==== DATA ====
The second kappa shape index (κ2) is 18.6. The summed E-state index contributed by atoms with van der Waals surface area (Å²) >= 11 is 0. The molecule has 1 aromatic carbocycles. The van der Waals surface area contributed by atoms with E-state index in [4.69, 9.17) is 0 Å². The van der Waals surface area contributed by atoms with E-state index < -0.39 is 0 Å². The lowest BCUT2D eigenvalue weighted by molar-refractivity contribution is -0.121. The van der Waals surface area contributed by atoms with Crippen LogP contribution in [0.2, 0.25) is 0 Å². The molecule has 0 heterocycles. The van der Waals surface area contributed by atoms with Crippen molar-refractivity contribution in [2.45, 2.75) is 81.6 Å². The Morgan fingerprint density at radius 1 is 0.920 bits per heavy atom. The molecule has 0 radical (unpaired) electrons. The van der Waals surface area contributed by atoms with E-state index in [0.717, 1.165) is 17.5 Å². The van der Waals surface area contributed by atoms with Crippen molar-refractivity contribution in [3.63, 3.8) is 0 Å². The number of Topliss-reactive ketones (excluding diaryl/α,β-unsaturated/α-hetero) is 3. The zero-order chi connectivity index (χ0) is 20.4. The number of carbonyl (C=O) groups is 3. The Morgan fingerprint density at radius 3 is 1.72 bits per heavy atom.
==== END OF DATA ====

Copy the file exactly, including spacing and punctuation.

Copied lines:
The second kappa shape index (κ2) is 18.6. The summed E-state index contributed by atoms with van der Waals surface area (Å²) >= 11 is 0. The molecule has 1 aromatic carbocycles. The van der Waals surface area contributed by atoms with E-state index in [4.69, 9.17) is 0 Å². The van der Waals surface area contributed by atoms with E-state index < -0.39 is 0 Å². The lowest BCUT2D eigenvalue weighted by molar-refractivity contribution is -0.121. The van der Waals surface area contributed by atoms with Crippen LogP contribution in [0.2, 0.25) is 0 Å². The molecule has 0 heterocycles. The van der Waals surface area contributed by atoms with Crippen molar-refractivity contribution in [2.45, 2.75) is 81.6 Å². The Morgan fingerprint density at radius 1 is 0.920 bits per heavy atom. The molecule has 0 radical (unpaired) electrons. The van der Waals surface area contributed by atoms with E-state index in [0.717, 1.165) is 17.5 Å². The van der Waals surface area contributed by atoms with Crippen molar-refractivity contribution in [3.63, 3.8) is 0 Å². The number of Topliss-reactive ketones (excluding diaryl/α,β-unsaturated/α-hetero) is 3. The zero-order chi connectivity index (χ0) is 20.4. The number of carbonyl (C=O) groups is 3. The Morgan fingerprint density at radius 3 is 1.72 bits per heavy atom.